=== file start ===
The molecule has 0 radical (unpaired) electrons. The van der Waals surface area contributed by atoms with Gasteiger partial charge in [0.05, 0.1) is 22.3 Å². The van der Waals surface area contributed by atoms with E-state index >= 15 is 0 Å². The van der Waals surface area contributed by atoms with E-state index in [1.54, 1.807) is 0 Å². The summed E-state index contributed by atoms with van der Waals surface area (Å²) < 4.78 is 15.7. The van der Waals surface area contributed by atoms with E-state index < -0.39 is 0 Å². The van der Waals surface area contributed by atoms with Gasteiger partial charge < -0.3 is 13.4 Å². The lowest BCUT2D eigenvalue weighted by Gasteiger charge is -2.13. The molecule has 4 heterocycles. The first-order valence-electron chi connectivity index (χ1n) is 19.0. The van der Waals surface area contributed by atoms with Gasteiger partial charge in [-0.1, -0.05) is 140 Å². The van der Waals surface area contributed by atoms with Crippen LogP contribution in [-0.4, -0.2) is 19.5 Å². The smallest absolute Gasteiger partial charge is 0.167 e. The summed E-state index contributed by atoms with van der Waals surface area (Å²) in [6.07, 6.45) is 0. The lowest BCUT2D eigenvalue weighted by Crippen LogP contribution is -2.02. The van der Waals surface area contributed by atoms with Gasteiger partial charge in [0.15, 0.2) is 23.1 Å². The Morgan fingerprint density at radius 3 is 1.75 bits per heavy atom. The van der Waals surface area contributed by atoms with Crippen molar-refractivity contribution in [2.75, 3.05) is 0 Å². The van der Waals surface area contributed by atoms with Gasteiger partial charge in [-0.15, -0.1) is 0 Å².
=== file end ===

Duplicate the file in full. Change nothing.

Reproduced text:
The molecule has 0 radical (unpaired) electrons. The van der Waals surface area contributed by atoms with Gasteiger partial charge in [0.05, 0.1) is 22.3 Å². The van der Waals surface area contributed by atoms with E-state index >= 15 is 0 Å². The van der Waals surface area contributed by atoms with E-state index in [1.54, 1.807) is 0 Å². The summed E-state index contributed by atoms with van der Waals surface area (Å²) < 4.78 is 15.7. The van der Waals surface area contributed by atoms with E-state index < -0.39 is 0 Å². The van der Waals surface area contributed by atoms with Gasteiger partial charge < -0.3 is 13.4 Å². The lowest BCUT2D eigenvalue weighted by Gasteiger charge is -2.13. The molecule has 4 heterocycles. The first-order valence-electron chi connectivity index (χ1n) is 19.0. The van der Waals surface area contributed by atoms with Gasteiger partial charge in [-0.1, -0.05) is 140 Å². The van der Waals surface area contributed by atoms with Crippen LogP contribution in [-0.4, -0.2) is 19.5 Å². The smallest absolute Gasteiger partial charge is 0.167 e. The summed E-state index contributed by atoms with van der Waals surface area (Å²) in [6.07, 6.45) is 0. The lowest BCUT2D eigenvalue weighted by Crippen LogP contribution is -2.02. The van der Waals surface area contributed by atoms with Gasteiger partial charge in [0.15, 0.2) is 23.1 Å². The Morgan fingerprint density at radius 3 is 1.75 bits per heavy atom. The van der Waals surface area contributed by atoms with Crippen molar-refractivity contribution in [2.75, 3.05) is 0 Å². The van der Waals surface area contributed by atoms with Gasteiger partial charge in [-0.15, -0.1) is 0 Å².